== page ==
Number precision and scale

Posts: 6
Joined: 2006.03
Post: #1
If anyone could give me insight into a project they've worked on where they intentionally scaled values up to a base and then divide later if they want fractions. For example: you want to express "level finished is 50%". Fine.

double completed = 0.5;

But then you go and completed++ and unfortunately get an int back. Or maybe even:
completed = completed + 0.1;

But what I've found is a issue with precision that has finally hit my life outside of a textbook. What normally is a chapter that I skip over thinking its not applicable has landed square in my lap. Here's my test:

#include <iostream>

float addFloat(floatf, float i) {
    return f + i;

int main(int argc, char* argv[])
    while (f < 99.0) {
        f = addFloat(f, 0.1);
        std::cout << "Float: " << f << "\n";
    return 0;

Eventually you'll see this.
Float: 21.7
Float: 21.8
Float: 21.9
Float: 22
Float: 22.1
Float: 22.2
Float: 22.3
Float: 22.4
Float: 22.5
Float: 22.6
Float: 22.7001
Float: 22.8001
Float: 22.9001
Float: 23.0001
Float: 23.1001

A similar thing happens with doubles. And some Unix's behave differently than OSX. And that's fine. It's been explained before. I'd simply multiply everything by 10, cast to int, divide by 10 back to float. Fine.

It's just, well, rgb values are nice as doubles. And I guess one has to plan ahead by how precise color will be then. If I wanted a hundreds place, then I'd have some constant int = 100 defined. So now I'm thinking "hmm, this could really be messy".

So while this might seem like a good post for a C++ newsgroup instead of this, my real question is: What stories can you tell me about this in your project? Do you accept this as norm? How far do you take your color precision or anything else? I'm sure it depends on the project but I would like to hear any tales anyway.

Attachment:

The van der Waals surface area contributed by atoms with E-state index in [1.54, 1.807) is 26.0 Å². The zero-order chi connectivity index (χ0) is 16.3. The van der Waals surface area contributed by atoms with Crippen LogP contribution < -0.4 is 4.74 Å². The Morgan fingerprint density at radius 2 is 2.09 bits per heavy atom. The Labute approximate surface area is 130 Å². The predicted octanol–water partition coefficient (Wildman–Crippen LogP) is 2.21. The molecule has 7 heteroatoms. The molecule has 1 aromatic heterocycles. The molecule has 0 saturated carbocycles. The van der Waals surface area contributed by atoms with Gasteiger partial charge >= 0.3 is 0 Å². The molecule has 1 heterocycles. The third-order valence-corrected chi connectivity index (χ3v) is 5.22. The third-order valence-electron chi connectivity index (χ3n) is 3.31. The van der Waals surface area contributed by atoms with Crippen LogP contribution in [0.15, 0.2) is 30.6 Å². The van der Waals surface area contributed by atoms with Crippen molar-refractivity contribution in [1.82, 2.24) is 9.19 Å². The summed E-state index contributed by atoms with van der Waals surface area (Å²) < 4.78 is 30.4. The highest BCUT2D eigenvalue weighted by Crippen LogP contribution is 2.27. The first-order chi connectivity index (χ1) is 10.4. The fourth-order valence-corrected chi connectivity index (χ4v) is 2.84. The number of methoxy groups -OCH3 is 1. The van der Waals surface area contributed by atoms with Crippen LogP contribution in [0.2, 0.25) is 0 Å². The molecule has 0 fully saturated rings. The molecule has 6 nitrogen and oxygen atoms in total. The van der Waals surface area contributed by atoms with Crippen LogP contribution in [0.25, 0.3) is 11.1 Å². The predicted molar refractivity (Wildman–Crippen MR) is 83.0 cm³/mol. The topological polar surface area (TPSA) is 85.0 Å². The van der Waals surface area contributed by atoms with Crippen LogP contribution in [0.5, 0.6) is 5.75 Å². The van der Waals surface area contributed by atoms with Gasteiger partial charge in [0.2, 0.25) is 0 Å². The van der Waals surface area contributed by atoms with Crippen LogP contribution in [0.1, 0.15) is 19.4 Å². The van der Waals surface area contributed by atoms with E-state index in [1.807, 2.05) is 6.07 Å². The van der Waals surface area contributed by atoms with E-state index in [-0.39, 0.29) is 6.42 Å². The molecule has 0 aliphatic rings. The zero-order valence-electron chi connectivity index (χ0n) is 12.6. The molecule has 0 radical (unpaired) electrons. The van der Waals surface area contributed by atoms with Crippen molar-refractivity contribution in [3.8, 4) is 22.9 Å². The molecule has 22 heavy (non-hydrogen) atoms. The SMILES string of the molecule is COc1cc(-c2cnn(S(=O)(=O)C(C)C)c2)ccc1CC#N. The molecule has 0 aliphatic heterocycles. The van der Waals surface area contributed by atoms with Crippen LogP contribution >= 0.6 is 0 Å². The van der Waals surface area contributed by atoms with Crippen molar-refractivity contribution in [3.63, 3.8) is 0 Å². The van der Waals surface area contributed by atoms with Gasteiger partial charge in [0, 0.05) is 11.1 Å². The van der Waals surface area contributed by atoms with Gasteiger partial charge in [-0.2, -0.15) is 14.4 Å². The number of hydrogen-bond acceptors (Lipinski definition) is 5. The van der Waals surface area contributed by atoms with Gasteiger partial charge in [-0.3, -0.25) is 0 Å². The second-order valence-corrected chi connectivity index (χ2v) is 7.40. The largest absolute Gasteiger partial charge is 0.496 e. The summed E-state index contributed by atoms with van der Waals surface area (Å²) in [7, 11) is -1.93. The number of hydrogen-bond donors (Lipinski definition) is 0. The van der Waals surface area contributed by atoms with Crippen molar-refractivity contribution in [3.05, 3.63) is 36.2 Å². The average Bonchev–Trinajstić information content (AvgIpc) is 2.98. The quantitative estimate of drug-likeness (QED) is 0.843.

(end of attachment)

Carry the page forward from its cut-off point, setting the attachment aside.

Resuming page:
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Posts: 5,143
Joined: 2002.04
Post: #2
Float's usually fine except for times, where double is necessary. Things like quaternions and unit vectors need frequent renormalization. For a game, though, you're not typically doing anything that requires extreme precision, so I've never had a real problem.

In a float, you've got 23 bits of precision. In your framebuffer, you've got 8 bits of precision for a color channel. Float should be more than sufficient for most tasks.

The hardware and compiler are *much* more important than the OS in determining how floating-point math rounds. I guess the OS could conceivably matter, but it'd be an odd case.
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Posts: 776
Joined: 2003.04
Post: #3
By default the compiler will use doubles when it sees things like "99.0" and "0.1". Since you actually need a float, it will be converting between double and float, possibly generating more precision errors. I usually round/truncate values for display purposes only.

Anyway, try this (I'm not on a Mac or near gcc right now) and see if it makes any difference:
int main(int argc, char* argv[])
    float f;
    while (f < 99.0f) {
        f = addFloat(f, 0.1f);
        std::cout << "Float: " << f << "\n";
    return 0;
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Posts: 1,563
Joined: 2003.10
Post: #4
milkfilk Wrote:Do you accept this as norm?
Yup. I generally assume that all floating-point numbers of any type are imprecise. There are a number of techniques I use to get around this depending on the situation, which may include large integers of a known scale, or fixed-point numbers.

milkfilk Wrote:How far do you take your color precision or anything else?
The usual convention for colors is 8 bits per component (256 distinct values for each of red, green, blue, alpha). Situations exist where you might want more precision than that, but I wouldn't expect to run into them very often...
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Posts: 373
Joined: 2006.08
Post: #5
not positive, but I think that it doesn't actually turn it back into an int, that's just something that std::cout is doing automatically...have you tried it with printf() in C and see if it does the same thing?

Worlds at War (Current Project) -
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Posts: 1,403
Joined: 2005.07
Post: #6
I learned a bit from writing (and graphing the results of) this program in the past.

#include <stdio.h>

int main(void) {
    float f;
    int i = 0;
    do {
        f = *((float*)&i);
            printf("%.64f (%d)\n", f, i);
    } while(++i);
    return 0;

Sir, e^iπ + 1 = 0, hence God exists; reply!
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